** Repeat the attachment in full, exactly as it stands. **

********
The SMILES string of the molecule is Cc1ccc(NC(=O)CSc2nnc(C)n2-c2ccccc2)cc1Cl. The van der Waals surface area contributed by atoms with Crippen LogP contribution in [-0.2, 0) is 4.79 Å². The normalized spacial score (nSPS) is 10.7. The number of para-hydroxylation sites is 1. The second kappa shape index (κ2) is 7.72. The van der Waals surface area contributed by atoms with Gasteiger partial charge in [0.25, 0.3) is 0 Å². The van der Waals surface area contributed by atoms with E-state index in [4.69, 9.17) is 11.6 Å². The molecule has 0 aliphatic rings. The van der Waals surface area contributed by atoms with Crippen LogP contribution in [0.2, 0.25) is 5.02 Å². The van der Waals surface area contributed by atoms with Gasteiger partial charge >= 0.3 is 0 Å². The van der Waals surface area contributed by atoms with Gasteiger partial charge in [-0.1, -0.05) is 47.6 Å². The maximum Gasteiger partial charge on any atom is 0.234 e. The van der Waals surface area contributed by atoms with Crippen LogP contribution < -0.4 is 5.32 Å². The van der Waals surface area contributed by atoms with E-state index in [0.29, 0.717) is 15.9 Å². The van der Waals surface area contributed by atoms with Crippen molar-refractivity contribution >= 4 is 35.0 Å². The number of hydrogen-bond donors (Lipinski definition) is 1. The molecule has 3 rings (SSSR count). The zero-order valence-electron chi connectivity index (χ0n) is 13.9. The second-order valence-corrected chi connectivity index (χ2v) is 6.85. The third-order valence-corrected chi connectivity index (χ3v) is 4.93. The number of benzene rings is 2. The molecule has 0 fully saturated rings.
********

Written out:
The SMILES string of the molecule is Cc1ccc(NC(=O)CSc2nnc(C)n2-c2ccccc2)cc1Cl. The van der Waals surface area contributed by atoms with Crippen LogP contribution in [-0.2, 0) is 4.79 Å². The normalized spacial score (nSPS) is 10.7. The number of para-hydroxylation sites is 1. The second kappa shape index (κ2) is 7.72. The van der Waals surface area contributed by atoms with Gasteiger partial charge in [0.25, 0.3) is 0 Å². The van der Waals surface area contributed by atoms with E-state index in [4.69, 9.17) is 11.6 Å². The molecule has 0 aliphatic rings. The van der Waals surface area contributed by atoms with Crippen LogP contribution in [0.2, 0.25) is 5.02 Å². The van der Waals surface area contributed by atoms with Gasteiger partial charge >= 0.3 is 0 Å². The van der Waals surface area contributed by atoms with Gasteiger partial charge in [-0.1, -0.05) is 47.6 Å². The maximum Gasteiger partial charge on any atom is 0.234 e. The van der Waals surface area contributed by atoms with Crippen LogP contribution < -0.4 is 5.32 Å². The van der Waals surface area contributed by atoms with E-state index in [0.29, 0.717) is 15.9 Å². The van der Waals surface area contributed by atoms with Crippen molar-refractivity contribution >= 4 is 35.0 Å². The number of hydrogen-bond donors (Lipinski definition) is 1. The molecule has 3 rings (SSSR count). The zero-order valence-electron chi connectivity index (χ0n) is 13.9. The second-order valence-corrected chi connectivity index (χ2v) is 6.85. The third-order valence-corrected chi connectivity index (χ3v) is 4.93. The number of benzene rings is 2. The molecule has 0 fully saturated rings.